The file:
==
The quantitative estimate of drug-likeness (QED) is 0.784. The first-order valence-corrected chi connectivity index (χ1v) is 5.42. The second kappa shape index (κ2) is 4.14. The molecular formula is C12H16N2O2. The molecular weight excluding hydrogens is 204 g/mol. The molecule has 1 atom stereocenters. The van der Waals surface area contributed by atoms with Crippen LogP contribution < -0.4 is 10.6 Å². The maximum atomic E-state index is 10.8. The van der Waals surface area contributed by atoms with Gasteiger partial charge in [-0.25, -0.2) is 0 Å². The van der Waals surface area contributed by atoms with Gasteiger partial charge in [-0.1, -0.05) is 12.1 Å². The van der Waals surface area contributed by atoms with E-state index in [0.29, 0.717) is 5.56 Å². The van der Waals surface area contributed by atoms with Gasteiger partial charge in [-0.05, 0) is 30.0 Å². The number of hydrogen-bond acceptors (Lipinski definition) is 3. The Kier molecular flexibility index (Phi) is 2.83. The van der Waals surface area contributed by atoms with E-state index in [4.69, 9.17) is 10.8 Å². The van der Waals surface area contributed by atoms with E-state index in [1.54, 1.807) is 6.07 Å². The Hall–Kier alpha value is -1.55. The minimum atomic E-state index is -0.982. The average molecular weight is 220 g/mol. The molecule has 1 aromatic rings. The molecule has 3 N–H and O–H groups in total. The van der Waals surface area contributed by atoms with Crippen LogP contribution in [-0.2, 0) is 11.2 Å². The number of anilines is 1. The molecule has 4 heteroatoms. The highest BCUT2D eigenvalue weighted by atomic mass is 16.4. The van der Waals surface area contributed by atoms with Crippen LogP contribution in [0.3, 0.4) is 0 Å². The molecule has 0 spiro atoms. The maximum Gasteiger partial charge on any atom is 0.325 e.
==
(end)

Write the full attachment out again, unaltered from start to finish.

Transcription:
The quantitative estimate of drug-likeness (QED) is 0.784. The first-order valence-corrected chi connectivity index (χ1v) is 5.42. The second kappa shape index (κ2) is 4.14. The molecular formula is C12H16N2O2. The molecular weight excluding hydrogens is 204 g/mol. The molecule has 1 atom stereocenters. The van der Waals surface area contributed by atoms with Crippen LogP contribution < -0.4 is 10.6 Å². The maximum atomic E-state index is 10.8. The van der Waals surface area contributed by atoms with Gasteiger partial charge in [-0.25, -0.2) is 0 Å². The van der Waals surface area contributed by atoms with Gasteiger partial charge in [-0.1, -0.05) is 12.1 Å². The van der Waals surface area contributed by atoms with E-state index in [0.29, 0.717) is 5.56 Å². The van der Waals surface area contributed by atoms with Gasteiger partial charge in [-0.05, 0) is 30.0 Å². The number of hydrogen-bond acceptors (Lipinski definition) is 3. The Kier molecular flexibility index (Phi) is 2.83. The van der Waals surface area contributed by atoms with E-state index in [4.69, 9.17) is 10.8 Å². The van der Waals surface area contributed by atoms with E-state index in [1.54, 1.807) is 6.07 Å². The Hall–Kier alpha value is -1.55. The minimum atomic E-state index is -0.982. The average molecular weight is 220 g/mol. The molecule has 1 aromatic rings. The molecule has 3 N–H and O–H groups in total. The van der Waals surface area contributed by atoms with Crippen LogP contribution in [-0.2, 0) is 11.2 Å². The number of anilines is 1. The molecule has 4 heteroatoms. The highest BCUT2D eigenvalue weighted by atomic mass is 16.4. The van der Waals surface area contributed by atoms with Crippen LogP contribution in [0.3, 0.4) is 0 Å². The molecule has 0 spiro atoms. The maximum Gasteiger partial charge on any atom is 0.325 e.